Johnny Vee You Tube

    Great start mate. I learnt a few things about Motorsport Manager and I've been playing since launch 😁
  8. Brummie Farmer

    Brummie Farmer Gaming

    Saturday night farming live stream of Farming Simulator 2017 multiplayer with pc-sg members on SosnovkaNot Extreme by Johnny Vee 21st April 2018
  9. Descent and other space shooters popularized six-degrees-of-freedom action, an interesting subgenre that has seen a small resurgence with games like Sublevel Zero and the upcoming Overload. Pixelpunk XL is an interesting take on the concept, presenting alien pixelated environments to fly and blast through. The randomly-generated environments are constructed from odd pixelated rooms and tunnels, filled with tight corridors and sprawling open areas, shifting between inhuman architecture and twisting pipes. Enemy drones attack, as well as larger and odder bosses ships, forcing you to dodge and fire back with energy bolts and missiles and other weapons. As you progress through stages, you encounter new bosses and different weapon types, all revolving around a lean variant on the subgenre focused on zero-gravity navigation through claustrophobic pipes and areas growing weirder and more dangerous. Pixelpunk XL is available on Steam for $3.99; you can follow the developer on Twitter for more details on the game. View the full article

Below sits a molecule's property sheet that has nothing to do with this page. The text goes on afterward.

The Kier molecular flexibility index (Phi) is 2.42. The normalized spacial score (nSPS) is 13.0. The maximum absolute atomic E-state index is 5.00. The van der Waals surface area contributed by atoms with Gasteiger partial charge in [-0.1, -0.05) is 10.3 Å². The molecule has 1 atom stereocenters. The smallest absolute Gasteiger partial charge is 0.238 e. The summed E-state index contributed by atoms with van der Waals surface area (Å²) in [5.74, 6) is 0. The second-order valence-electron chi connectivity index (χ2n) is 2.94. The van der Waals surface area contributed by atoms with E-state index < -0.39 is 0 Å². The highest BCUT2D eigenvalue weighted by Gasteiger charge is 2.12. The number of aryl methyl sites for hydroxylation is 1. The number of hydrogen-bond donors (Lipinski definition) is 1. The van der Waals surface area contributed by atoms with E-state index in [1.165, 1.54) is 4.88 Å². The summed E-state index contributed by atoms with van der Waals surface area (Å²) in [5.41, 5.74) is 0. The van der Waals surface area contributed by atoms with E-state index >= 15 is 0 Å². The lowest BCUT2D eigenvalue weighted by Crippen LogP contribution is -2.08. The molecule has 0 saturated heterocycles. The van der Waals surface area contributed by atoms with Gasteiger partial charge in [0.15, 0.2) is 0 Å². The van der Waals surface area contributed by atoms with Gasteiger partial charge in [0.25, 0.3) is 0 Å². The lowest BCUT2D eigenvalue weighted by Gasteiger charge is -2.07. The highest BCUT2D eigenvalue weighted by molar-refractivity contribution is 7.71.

10. Last week